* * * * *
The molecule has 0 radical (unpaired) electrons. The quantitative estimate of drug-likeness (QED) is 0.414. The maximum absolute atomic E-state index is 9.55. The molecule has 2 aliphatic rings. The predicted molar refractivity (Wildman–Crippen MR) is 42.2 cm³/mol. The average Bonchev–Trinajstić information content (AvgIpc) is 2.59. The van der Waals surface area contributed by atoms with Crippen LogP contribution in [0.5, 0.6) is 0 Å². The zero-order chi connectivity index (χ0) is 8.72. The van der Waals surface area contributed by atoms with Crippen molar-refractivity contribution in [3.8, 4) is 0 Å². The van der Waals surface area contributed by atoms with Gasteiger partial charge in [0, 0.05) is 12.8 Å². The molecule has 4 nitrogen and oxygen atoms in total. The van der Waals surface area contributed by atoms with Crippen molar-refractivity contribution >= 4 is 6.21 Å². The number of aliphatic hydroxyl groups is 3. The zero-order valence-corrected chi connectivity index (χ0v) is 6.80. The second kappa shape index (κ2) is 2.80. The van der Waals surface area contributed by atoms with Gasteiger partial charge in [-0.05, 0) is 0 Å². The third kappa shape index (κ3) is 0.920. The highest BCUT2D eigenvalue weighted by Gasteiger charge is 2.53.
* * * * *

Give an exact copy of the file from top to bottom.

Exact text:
The molecule has 0 radical (unpaired) electrons. The quantitative estimate of drug-likeness (QED) is 0.414. The maximum absolute atomic E-state index is 9.55. The molecule has 2 aliphatic rings. The predicted molar refractivity (Wildman–Crippen MR) is 42.2 cm³/mol. The average Bonchev–Trinajstić information content (AvgIpc) is 2.59. The van der Waals surface area contributed by atoms with Crippen LogP contribution in [0.5, 0.6) is 0 Å². The zero-order chi connectivity index (χ0) is 8.72. The van der Waals surface area contributed by atoms with Crippen molar-refractivity contribution in [3.8, 4) is 0 Å². The van der Waals surface area contributed by atoms with Gasteiger partial charge in [0, 0.05) is 12.8 Å². The molecule has 4 nitrogen and oxygen atoms in total. The van der Waals surface area contributed by atoms with Crippen molar-refractivity contribution >= 4 is 6.21 Å². The number of aliphatic hydroxyl groups is 3. The zero-order valence-corrected chi connectivity index (χ0v) is 6.80. The second kappa shape index (κ2) is 2.80. The van der Waals surface area contributed by atoms with Gasteiger partial charge in [-0.05, 0) is 0 Å². The third kappa shape index (κ3) is 0.920. The highest BCUT2D eigenvalue weighted by Gasteiger charge is 2.53.